Till date, nobody knows what the ailment the president is suffering from and how bad the situation is. While some of his aides and associates had at various time told the country that Buhari would need time to recover from his first treatment abroad, others said he would stay at home and perform all his official duties.

While many observers have admitted that the president’s graciousness in transmitting a letter to the National Assembly on the two occasions he had travelled abroad for medical treatment, something the late President Umaru Musa Yar’Adua did not do, they want him to display that same grace and courage by resigning since it is becoming clearer that he is unable to concentrate on the job for which he was elected due to ill-health.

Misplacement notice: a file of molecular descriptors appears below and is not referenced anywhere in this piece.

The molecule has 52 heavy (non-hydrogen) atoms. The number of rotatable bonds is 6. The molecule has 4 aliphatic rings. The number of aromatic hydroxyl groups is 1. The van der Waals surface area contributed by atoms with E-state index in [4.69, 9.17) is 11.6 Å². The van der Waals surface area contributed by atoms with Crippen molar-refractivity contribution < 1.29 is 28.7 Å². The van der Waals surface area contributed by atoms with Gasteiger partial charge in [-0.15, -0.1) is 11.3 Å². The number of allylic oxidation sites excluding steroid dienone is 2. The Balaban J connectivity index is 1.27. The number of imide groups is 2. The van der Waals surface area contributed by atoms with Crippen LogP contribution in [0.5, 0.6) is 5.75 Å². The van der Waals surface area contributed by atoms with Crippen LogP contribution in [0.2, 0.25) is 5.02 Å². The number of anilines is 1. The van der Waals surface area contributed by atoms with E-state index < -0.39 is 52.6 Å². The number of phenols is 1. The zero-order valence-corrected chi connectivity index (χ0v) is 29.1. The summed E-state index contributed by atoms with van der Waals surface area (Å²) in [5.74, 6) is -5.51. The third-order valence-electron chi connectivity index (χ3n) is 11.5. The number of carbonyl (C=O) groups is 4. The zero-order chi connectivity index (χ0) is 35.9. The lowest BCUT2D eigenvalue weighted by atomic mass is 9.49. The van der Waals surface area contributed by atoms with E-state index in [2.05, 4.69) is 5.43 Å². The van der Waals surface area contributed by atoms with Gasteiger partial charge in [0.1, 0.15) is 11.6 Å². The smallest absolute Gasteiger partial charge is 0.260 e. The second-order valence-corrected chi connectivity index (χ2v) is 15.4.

With the Yar’Adua scenario still fresh in people’s memory, many are asking: For how long is the country willing to tolerate an ailing president? For how long will his aides handle statecraft on his behalf? At what point will those saddled with the responsibility summon the courage and apply the provisions of Section 144 of the 1999 Constitution?

Section 144 explicitly provides for how to handle the current situation, when the president or his deputy is incapable of effectively or efficiently carrying out his official duties. But the question begging for answers is in a pluralistic society like Nigeria, where cronyism, nepotism, tribalism and ethno-religious sentiments reign supreme, and where allegiance is owed to the benefactor of a favour rather than allegiance to the constitution, will it ever be possible to see the ministers summon the courage to declare a president unfit to govern?